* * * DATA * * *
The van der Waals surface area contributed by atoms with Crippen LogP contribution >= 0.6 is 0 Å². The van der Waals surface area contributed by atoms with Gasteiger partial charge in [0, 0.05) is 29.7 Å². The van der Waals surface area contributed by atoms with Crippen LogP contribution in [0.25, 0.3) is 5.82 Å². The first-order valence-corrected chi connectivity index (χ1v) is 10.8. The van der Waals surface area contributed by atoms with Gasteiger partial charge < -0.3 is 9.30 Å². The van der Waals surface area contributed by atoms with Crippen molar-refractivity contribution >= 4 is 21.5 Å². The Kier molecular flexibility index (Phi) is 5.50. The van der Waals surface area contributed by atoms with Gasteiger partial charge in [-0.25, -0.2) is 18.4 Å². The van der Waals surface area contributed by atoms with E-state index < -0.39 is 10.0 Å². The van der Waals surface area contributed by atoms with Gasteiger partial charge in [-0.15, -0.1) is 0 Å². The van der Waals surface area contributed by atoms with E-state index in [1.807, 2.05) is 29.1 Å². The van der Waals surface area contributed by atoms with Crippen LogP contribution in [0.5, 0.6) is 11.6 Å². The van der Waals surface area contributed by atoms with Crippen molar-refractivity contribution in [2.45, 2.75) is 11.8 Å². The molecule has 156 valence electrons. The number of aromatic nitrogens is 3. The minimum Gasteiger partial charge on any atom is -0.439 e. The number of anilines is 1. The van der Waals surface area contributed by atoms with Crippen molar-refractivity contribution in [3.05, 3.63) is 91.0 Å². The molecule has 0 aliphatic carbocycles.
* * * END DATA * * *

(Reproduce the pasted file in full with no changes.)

The van der Waals surface area contributed by atoms with Crippen LogP contribution >= 0.6 is 0 Å². The van der Waals surface area contributed by atoms with Gasteiger partial charge in [0, 0.05) is 29.7 Å². The van der Waals surface area contributed by atoms with Crippen LogP contribution in [0.25, 0.3) is 5.82 Å². The first-order valence-corrected chi connectivity index (χ1v) is 10.8. The van der Waals surface area contributed by atoms with Gasteiger partial charge < -0.3 is 9.30 Å². The van der Waals surface area contributed by atoms with Crippen molar-refractivity contribution >= 4 is 21.5 Å². The Kier molecular flexibility index (Phi) is 5.50. The van der Waals surface area contributed by atoms with Gasteiger partial charge in [-0.25, -0.2) is 18.4 Å². The van der Waals surface area contributed by atoms with E-state index < -0.39 is 10.0 Å². The van der Waals surface area contributed by atoms with Gasteiger partial charge in [-0.15, -0.1) is 0 Å². The van der Waals surface area contributed by atoms with E-state index in [1.807, 2.05) is 29.1 Å². The van der Waals surface area contributed by atoms with Crippen LogP contribution in [0.5, 0.6) is 11.6 Å². The van der Waals surface area contributed by atoms with Crippen molar-refractivity contribution in [2.45, 2.75) is 11.8 Å². The molecule has 156 valence electrons. The number of aromatic nitrogens is 3. The minimum Gasteiger partial charge on any atom is -0.439 e. The number of anilines is 1. The van der Waals surface area contributed by atoms with Crippen molar-refractivity contribution in [3.05, 3.63) is 91.0 Å². The molecule has 0 aliphatic carbocycles.